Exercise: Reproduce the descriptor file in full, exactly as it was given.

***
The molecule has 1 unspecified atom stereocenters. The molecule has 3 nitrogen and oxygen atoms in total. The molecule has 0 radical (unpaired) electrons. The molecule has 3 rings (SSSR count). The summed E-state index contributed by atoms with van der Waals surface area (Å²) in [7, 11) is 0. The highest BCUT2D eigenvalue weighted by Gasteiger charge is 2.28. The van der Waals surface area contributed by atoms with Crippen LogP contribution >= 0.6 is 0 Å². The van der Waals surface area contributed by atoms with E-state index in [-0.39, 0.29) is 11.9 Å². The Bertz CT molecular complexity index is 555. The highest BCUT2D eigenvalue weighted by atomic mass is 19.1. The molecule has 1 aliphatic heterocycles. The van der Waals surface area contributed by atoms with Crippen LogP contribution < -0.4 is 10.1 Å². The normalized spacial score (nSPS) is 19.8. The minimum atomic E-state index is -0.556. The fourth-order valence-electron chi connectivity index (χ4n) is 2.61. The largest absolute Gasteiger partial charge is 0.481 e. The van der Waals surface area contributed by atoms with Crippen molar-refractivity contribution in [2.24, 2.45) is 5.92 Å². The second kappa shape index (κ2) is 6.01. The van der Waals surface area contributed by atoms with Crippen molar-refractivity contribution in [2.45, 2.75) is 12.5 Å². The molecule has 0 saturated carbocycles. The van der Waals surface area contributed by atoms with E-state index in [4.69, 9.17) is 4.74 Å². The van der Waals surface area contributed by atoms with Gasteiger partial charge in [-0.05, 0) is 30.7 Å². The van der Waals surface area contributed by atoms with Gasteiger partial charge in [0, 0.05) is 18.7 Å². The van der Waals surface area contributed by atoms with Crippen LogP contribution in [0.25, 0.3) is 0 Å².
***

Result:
The molecule has 1 unspecified atom stereocenters. The molecule has 3 nitrogen and oxygen atoms in total. The molecule has 0 radical (unpaired) electrons. The molecule has 3 rings (SSSR count). The summed E-state index contributed by atoms with van der Waals surface area (Å²) in [7, 11) is 0. The highest BCUT2D eigenvalue weighted by Gasteiger charge is 2.28. The van der Waals surface area contributed by atoms with Crippen LogP contribution >= 0.6 is 0 Å². The van der Waals surface area contributed by atoms with E-state index in [-0.39, 0.29) is 11.9 Å². The Bertz CT molecular complexity index is 555. The highest BCUT2D eigenvalue weighted by atomic mass is 19.1. The molecule has 1 aliphatic heterocycles. The van der Waals surface area contributed by atoms with Crippen LogP contribution < -0.4 is 10.1 Å². The normalized spacial score (nSPS) is 19.8. The minimum atomic E-state index is -0.556. The fourth-order valence-electron chi connectivity index (χ4n) is 2.61. The largest absolute Gasteiger partial charge is 0.481 e. The van der Waals surface area contributed by atoms with Crippen molar-refractivity contribution in [2.24, 2.45) is 5.92 Å². The second kappa shape index (κ2) is 6.01. The van der Waals surface area contributed by atoms with Crippen molar-refractivity contribution in [2.45, 2.75) is 12.5 Å². The molecule has 0 saturated carbocycles. The van der Waals surface area contributed by atoms with E-state index in [4.69, 9.17) is 4.74 Å². The van der Waals surface area contributed by atoms with Gasteiger partial charge in [-0.05, 0) is 30.7 Å². The van der Waals surface area contributed by atoms with Gasteiger partial charge in [0, 0.05) is 18.7 Å². The van der Waals surface area contributed by atoms with Crippen LogP contribution in [0.25, 0.3) is 0 Å².